Lately I believe that I have witnessed the development of a serious problem within the fire service. It seems to have taken on the nature of a disease. Many among us seem to be overly concerned with themselves to the exclusion of any consideration for the needs and concerns of others. This would seem to be an insidious disease that strikes the brain, rendering it incapable of looking outward for any sort of help. A second stage of the disease then appears to render people incapable of caring for anyone else.
It would be my suggestion that we recognize that each of us has a contract with the public. Whether it is written or not, we have at the very least created an implied contract to protect and defend our fellow citizens. Each of us signs this contract when we step forward to serve in the fire and emergency service field.
If we are to fulfill this contract we must remember that we have a deep and abiding obligation to consider these people and their feelings as a part of our emergent though processes. None of us exists solely for our own selfish needs. Once we step forward we must remember that we are expected to provide those critical infrastructure services.
I have written a great deal over the past several years about how the fire service needs to reach out beyond itself to win the support of the public. Many times during my career in the fire service I have wondered why more of our activities were not featured in the local media. I frequently encountered a brick wall of opposition; a stone wall of silence as it were, every time I sought permission to reach out to the community.
Each time I tried to place the services of our agency before the public eye, I found myself in trouble. It struck me as odd that we, as a public agency, were unwilling to speak up loudly and proudly tell the community how well we were laboring on their behalf.
Anyone who spoke of our busy fire load, outside of the confines of our closely, guarded firehouse world, was smacked heavily by the powers that be. We hid within the walls of our fire stations, waiting for the bell to ring. When the bells began to ring, we went forth to do battle with fire. I can recall a period of time early in 1979 when my engine company responded to a minimum of one working fire every shift (days and nights) from early January right through the spring thaw into late April. We saw a lot of the public, but we did not often interact with them.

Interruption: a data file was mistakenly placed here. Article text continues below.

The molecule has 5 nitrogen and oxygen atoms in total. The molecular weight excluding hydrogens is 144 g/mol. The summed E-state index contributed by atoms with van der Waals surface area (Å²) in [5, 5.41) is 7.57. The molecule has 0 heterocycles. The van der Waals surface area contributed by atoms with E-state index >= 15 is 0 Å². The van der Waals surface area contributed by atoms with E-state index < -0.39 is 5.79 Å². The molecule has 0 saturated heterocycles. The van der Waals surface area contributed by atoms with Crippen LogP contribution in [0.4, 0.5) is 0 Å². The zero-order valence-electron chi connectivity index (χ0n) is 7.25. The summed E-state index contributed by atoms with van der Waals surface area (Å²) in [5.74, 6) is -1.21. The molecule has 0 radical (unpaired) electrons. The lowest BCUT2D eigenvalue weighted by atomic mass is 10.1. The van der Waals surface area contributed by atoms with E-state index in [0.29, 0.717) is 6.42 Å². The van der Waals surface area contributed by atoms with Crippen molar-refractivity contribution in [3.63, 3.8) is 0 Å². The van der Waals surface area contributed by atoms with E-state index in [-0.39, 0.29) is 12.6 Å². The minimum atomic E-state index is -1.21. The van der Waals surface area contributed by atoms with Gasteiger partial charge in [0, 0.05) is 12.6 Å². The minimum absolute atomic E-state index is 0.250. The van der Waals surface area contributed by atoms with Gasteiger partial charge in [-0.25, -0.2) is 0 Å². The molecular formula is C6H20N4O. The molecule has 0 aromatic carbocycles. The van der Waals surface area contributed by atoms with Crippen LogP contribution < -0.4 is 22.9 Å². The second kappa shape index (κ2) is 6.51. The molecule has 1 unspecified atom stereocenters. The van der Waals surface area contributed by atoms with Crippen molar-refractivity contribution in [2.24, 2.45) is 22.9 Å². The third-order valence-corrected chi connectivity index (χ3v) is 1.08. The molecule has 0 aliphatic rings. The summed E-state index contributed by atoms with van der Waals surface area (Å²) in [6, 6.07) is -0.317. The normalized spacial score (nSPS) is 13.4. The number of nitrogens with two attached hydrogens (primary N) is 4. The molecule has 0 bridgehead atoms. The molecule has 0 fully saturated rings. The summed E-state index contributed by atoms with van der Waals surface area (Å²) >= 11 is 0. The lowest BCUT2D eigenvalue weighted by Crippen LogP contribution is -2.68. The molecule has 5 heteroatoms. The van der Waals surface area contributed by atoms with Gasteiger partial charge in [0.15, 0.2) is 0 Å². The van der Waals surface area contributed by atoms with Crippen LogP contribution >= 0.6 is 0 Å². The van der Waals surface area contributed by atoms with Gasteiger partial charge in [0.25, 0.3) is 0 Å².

To let you know how bad our relations with the public were, one of my interactions involved being knocked unconscious during a response one evening during that period. We were responding to a fire when I was suddenly struck on my right temple by a rock filled ice ball that had been hurled by a local citizen. It passed through the window of our pumper and smacked me on the side of the head. The trip to the fire and then to the hospital is still a bit hazy. But at least I was out there meeting and greeting the people.
To this very day, the City of Newark has not allowed a significant interaction to occur between its fire department and the citizens they are sworn to protect. I have a very strong feeling that the pressure on the Fire Director from city hall is quite strong. How can you hold yourself up year after year as the Renaissance City, if word of your on-going fire problems rarely sees the light of day in the media outlet?
Rather than using public examples of the dedicated service of a great many well-trained fire people to portray a valuable strength of local government, these people are kept as prisoners within the fire fortresses that dot the city?s landscape. What a waste!
In the meantime, the troops are whiling away their time away from the people they are sworn to protect, they also become further isolated from the people they need to meet. Because of the way they are forced to act by the city hall administration, they come to view the people the serve as the enemy.